Brand Equity

what-is-brand-equity
The brand equity is the premium that a customer is willing to pay for a product that has all the objective characteristics of existing alternatives, thus, making it different in terms of perception. The premium on seemingly equal products and quality is attributable to its brand equity.

Brand Positioning

brand-positioning
Brand positioning is about creating a mental real estate in the mind of the target market. If successful, brand positioning allows a business to gain a competitive advantage. And it also works as a switching cost in favor of the brand. Consumers recognizing a brand might be less prone to switch to another brand.

Business Storytelling

business-storytelling
Business storytelling is a critical part of developing a business model. Indeed, the way you frame the story of your organization will influence its brand in the long-term. That’s because your brand story is tied to your brand identity, and it enables people to identify with a company.

Content Marketing

content-marketing
Content marketing is one of the most powerful commercial activities which focuses on leveraging content production (text, audio, video, or other formats) to attract a targeted audience. Content marketing focuses on building a strong brand, but also to convert part of that targeted audience into potential customers.

Customer Lifetime Value

customer-lifetime-value
One of the first mentions of customer lifetime value was in the 1988 book Database Marketing: Strategy and Implementation written by Robert Shaw and Merlin Stone. Customer lifetime value (CLV) represents the value of a customer to a company over a period of time. It represents a critical business metric, especially for SaaS or recurring revenue-based businesses.

Customer Segmentation

customer-segmentation
Customer segmentation is a marketing method that divides the customers in sub-groups, that share similar characteristics. Thus, product, marketing and engineering teams can center the strategy from go-to-market to product development and communication around each sub-group. Customer segments can be broken down is several ways, such as demographics, geography, psychographics and more.

Developer Marketing

developer-marketing
Developer marketing encompasses tactics designed to grow awareness and adopt software tools, solutions, and SaaS platforms. Developer marketing has become the standard among software companies with a platform component, where developers can build applications on top of the core software or open software. Therefore, engaging developer communities has become a key element of marketing for many digital businesses.

Digital Marketing Channels

digital-marketing-channels
A digital channel is a marketing channel, part of a distribution strategy, helping an organization to reach its potential customers via electronic means. There are several digital marketing channels, usually divided into organic and paid channels. Some organic channels are SEO, SMO, email marketing. And some paid channels comprise SEM, SMM, and display advertising.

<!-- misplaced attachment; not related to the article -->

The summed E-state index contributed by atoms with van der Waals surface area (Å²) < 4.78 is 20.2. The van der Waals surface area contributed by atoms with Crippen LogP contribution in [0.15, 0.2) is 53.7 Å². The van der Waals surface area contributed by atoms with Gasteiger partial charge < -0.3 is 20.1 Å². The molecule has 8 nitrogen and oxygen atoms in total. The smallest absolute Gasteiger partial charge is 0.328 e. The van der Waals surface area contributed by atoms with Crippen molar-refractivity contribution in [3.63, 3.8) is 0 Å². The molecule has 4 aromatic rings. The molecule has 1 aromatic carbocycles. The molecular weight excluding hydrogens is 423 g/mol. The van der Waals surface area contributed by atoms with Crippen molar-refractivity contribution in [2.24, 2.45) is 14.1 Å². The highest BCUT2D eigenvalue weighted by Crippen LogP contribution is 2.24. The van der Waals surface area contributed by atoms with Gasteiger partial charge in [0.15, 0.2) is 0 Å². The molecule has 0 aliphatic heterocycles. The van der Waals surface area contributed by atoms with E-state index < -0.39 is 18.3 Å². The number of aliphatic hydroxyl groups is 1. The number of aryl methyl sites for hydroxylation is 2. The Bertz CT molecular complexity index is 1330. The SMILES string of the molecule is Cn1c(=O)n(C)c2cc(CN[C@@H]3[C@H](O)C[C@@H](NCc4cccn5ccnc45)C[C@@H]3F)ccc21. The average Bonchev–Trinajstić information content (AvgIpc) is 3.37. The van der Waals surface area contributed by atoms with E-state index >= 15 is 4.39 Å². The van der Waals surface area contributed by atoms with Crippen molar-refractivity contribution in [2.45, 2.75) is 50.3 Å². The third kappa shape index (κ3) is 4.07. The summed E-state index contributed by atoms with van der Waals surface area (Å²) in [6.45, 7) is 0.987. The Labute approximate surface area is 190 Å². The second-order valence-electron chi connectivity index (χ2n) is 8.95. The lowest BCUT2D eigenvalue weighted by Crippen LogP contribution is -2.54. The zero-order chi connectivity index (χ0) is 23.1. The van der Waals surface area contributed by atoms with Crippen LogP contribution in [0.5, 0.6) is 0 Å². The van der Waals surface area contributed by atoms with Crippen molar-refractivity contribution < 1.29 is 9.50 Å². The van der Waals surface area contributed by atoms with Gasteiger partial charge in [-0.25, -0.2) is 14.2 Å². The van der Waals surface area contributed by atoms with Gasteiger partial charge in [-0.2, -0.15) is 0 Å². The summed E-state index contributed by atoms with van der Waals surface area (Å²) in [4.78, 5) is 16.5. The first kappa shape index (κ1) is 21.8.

Field Marketing

field-marketing
Field marketing is a general term that encompasses face-to-face marketing activities carried out in the field. These activities may include street promotions, conferences, sales, and various forms of experiential marketing. Field marketing, therefore, refers to any marketing activity that is performed in the field.

Funnel Marketing

funnel-marketing
interaction with a brand until they become a paid customer and beyond. Funnel marketing is modeled after the marketing funnel, a concept that tells the company how it should market to consumers based on their position in the funnel itself. The notion of a customer embarking on a journey when interacting with a brand was first proposed by Elias St. Elmo Lewis in 1898. Funnel marketing typically considers three stages of a non-linear marketing funnel. These are top of the funnel (TOFU), middle of the funnel (MOFU), and bottom of the funnel (BOFU). Particular marketing strategies at each stage are adapted to the level of familiarity the consumer has with a brand.

Go-To-Market Strategy

go-to-market-strategy
A go-to-market strategy represents how companies market their new products to reach target customers in a scalable and repeatable way. It starts with how new products/services get developed to how these organizations target potential customers (via sales and marketing models) to enable their value proposition to be delivered to create a competitive advantage.

Greenwashing

greenwashing
The term “greenwashing” was first coined by environmentalist Jay Westerveld in 1986 at a time when most consumers received their news from television, radio, and print media. Some companies took advantage of limited public access to information by portraying themselves as environmental stewards – even when their actions proved otherwise. Greenwashing is a deceptive marketing practice where a company makes unsubstantiated claims about an environmentally-friendly product or service.

Grassroots Marketing

grassroots-marketing
Grassroots marketing involves a brand creating highly targeted content for a particular niche or audience. When an organization engages in grassroots marketing, it focuses on a small group of people with the hope that its marketing message is shared with a progressively larger audience.

Growth Marketing

growth-marketing